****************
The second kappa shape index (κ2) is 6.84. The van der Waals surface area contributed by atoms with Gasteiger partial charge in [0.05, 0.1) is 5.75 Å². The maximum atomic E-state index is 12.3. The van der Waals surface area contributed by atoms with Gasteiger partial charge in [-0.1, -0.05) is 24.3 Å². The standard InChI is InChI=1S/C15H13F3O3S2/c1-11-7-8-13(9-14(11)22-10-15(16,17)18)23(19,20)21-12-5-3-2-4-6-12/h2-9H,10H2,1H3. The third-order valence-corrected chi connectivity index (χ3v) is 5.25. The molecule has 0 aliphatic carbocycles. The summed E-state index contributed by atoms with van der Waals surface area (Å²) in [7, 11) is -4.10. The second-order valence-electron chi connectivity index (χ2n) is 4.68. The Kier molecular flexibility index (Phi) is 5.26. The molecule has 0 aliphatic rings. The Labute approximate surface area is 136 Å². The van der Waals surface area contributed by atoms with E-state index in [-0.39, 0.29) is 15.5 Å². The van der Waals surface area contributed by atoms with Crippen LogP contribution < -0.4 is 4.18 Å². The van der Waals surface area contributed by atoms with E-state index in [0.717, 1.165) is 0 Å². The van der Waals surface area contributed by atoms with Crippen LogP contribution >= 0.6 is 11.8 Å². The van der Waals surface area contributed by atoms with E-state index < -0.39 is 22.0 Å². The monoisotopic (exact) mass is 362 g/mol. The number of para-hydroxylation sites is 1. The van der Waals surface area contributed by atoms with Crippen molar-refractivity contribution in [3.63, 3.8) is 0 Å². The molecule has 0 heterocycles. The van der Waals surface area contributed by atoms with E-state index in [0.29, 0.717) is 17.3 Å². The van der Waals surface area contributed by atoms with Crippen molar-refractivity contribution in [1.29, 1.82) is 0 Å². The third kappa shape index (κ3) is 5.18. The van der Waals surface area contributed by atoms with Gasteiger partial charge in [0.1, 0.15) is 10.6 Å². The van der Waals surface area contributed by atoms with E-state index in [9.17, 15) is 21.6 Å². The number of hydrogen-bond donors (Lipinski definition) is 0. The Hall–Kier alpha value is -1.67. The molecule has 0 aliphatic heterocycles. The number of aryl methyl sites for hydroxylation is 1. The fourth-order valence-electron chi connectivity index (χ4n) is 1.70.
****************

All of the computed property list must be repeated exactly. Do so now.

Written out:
The second kappa shape index (κ2) is 6.84. The van der Waals surface area contributed by atoms with Gasteiger partial charge in [0.05, 0.1) is 5.75 Å². The maximum atomic E-state index is 12.3. The van der Waals surface area contributed by atoms with Gasteiger partial charge in [-0.1, -0.05) is 24.3 Å². The standard InChI is InChI=1S/C15H13F3O3S2/c1-11-7-8-13(9-14(11)22-10-15(16,17)18)23(19,20)21-12-5-3-2-4-6-12/h2-9H,10H2,1H3. The third-order valence-corrected chi connectivity index (χ3v) is 5.25. The molecule has 0 aliphatic carbocycles. The summed E-state index contributed by atoms with van der Waals surface area (Å²) in [7, 11) is -4.10. The second-order valence-electron chi connectivity index (χ2n) is 4.68. The Kier molecular flexibility index (Phi) is 5.26. The molecule has 0 aliphatic rings. The Labute approximate surface area is 136 Å². The van der Waals surface area contributed by atoms with E-state index in [-0.39, 0.29) is 15.5 Å². The van der Waals surface area contributed by atoms with Crippen LogP contribution < -0.4 is 4.18 Å². The van der Waals surface area contributed by atoms with E-state index in [0.717, 1.165) is 0 Å². The van der Waals surface area contributed by atoms with Crippen LogP contribution >= 0.6 is 11.8 Å². The van der Waals surface area contributed by atoms with E-state index < -0.39 is 22.0 Å². The monoisotopic (exact) mass is 362 g/mol. The number of para-hydroxylation sites is 1. The van der Waals surface area contributed by atoms with Crippen molar-refractivity contribution in [3.63, 3.8) is 0 Å². The molecule has 0 heterocycles. The van der Waals surface area contributed by atoms with E-state index in [0.29, 0.717) is 17.3 Å². The van der Waals surface area contributed by atoms with Crippen molar-refractivity contribution in [1.29, 1.82) is 0 Å². The third kappa shape index (κ3) is 5.18. The van der Waals surface area contributed by atoms with Gasteiger partial charge in [0.1, 0.15) is 10.6 Å². The van der Waals surface area contributed by atoms with E-state index in [9.17, 15) is 21.6 Å². The number of hydrogen-bond donors (Lipinski definition) is 0. The Hall–Kier alpha value is -1.67. The molecule has 0 aliphatic heterocycles. The number of aryl methyl sites for hydroxylation is 1. The fourth-order valence-electron chi connectivity index (χ4n) is 1.70.